- The Washington Times - Thursday, June 5, 2008

L. Napoleon Cooper maintains a lonely vigil near the entrance of the newly opened Harris Teeter grocery store in the former roller rink known as the Citadel, in the 1600 block of Kalorama Road in Northwest.

The 60-year-old Mr. Cooper, who lives in the Reed-Cooke section of Adams Morgan, parks himself in front of the store each day, with protest placards and information sheets in hand, fighting the “powerful forces” that allowed the supermarket to obtain a Class B beer and wine license a month before its grand opening in late April.

It is Mr. Cooper´s contention that because Harris Teeter is within the Reed-Cooke overlay, the selling of alcohol for off-premises consumption is prohibited. Section 1401.1 of the city´s zoning regulations seems straightforward. It reads: “The following uses shall be prohibited … off-premises alcoholic beverage sales.”

Yet the corporate honchos of Harris Teeter were able to skirt the conditions of the overlay with the help of a former zoning administrator and legal maneuvering. They also were able to overcome the opposition of the Reed-Cooke Neighborhood Association, the Dorchester 43 and the Kalorama 7.

Mr. Cooper says Harris Teeter forged an uneasy peace in part with the Kalorama 7 by holding a lottery that awarded eight of its roughly 125 parking spaces to the residents of the 16 row houses across the narrow street from the supermarket.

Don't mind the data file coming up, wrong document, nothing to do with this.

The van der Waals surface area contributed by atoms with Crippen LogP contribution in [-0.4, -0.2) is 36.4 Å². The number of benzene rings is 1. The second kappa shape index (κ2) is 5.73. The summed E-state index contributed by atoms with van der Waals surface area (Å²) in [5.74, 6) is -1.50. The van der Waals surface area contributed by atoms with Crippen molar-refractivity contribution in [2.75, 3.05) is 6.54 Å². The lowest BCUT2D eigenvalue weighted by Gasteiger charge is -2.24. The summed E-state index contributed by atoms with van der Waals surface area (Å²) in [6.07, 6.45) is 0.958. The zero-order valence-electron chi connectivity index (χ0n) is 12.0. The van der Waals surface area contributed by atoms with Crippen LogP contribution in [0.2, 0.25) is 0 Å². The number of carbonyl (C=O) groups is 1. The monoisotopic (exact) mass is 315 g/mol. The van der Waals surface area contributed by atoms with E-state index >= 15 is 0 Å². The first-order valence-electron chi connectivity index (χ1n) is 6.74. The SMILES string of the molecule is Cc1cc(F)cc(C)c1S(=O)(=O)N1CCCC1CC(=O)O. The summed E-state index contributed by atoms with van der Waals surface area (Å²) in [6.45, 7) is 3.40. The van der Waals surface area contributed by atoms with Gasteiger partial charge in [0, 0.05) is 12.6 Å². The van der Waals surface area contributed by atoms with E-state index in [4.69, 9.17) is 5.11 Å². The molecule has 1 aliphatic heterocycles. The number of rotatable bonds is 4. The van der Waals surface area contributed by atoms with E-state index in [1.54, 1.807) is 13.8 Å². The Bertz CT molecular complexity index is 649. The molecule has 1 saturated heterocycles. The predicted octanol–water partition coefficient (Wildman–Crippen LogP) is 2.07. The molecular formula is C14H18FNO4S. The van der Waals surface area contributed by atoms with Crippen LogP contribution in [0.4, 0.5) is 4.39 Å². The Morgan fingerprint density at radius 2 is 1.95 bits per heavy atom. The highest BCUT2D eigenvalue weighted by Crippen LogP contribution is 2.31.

The residents would argue that the project was a done deal from the outset and that the awarding of parking spaces was the least the supermarket could do in the highly dense neighborhood that owes its improvement to the steady gentrification of the last generation.

The three small grocers in the neighborhood persevered in the bad old days, with the conviction that one day they would prosper as the neighborhood underwent revitalization.

That prospect has given way to fear. Yeheyis Getachew, who owns Dorchester Market-Deli, about 70 feet from Harris Teeter, has seen his business drop by 30 percent since the opening of Harris Teeter. The Ethiopian immigrant says he cannot compete with the chain.

“I don´t know if I can survive, if I can stay here,” he says. “I´m really frightened.”

Mr. Getachew and his sister purchased the small grocery story in 1995, when being held up at gunpoint was a hazard of the job. They see a neighborhood that has replaced many of its low-income housing projects with upscale condominiums. They see a neighborhood that is embracing corporate America.

The plight of Mr. Getachew is one of the driving forces behind Mr. Cooper.

“To see these people muscle this man, it just offends me to the core,” Mr. Cooper says. “That´s why I am picketing, and that´s why I´m taking it to court and looking to expose this fraud.”

Mr. Cooper and Getachew LLC say they will file a complaint for relief and a temporary restraining order with D.C. Superior Court next week. They contend that Harris Teeter should be denied the capacity to sell alcohol until the issue is resolved in court.

Their proposed legal action targets 10 defendants: Harris Teeter; developers Douglas Jemal and Faison Development; the former and current zoning administrator; Maureen Gallagher and Darrell H. Allison, who withdrew the protest of the Kalorama 7; the chairmen of the Alcoholic Beverage Control Board and the Board of Zoning Adjustment; and the former chairman of the ABC Board.

However the legal battle goes down, Mr. Cooper is not retiring from his place in the 1600 block of Kalorama Road. He sees all manner of heavy-handedness that enabled Harris Teeter to set up shop along a stretch of narrow asphalt that struggles to accommodate large delivery trucks.

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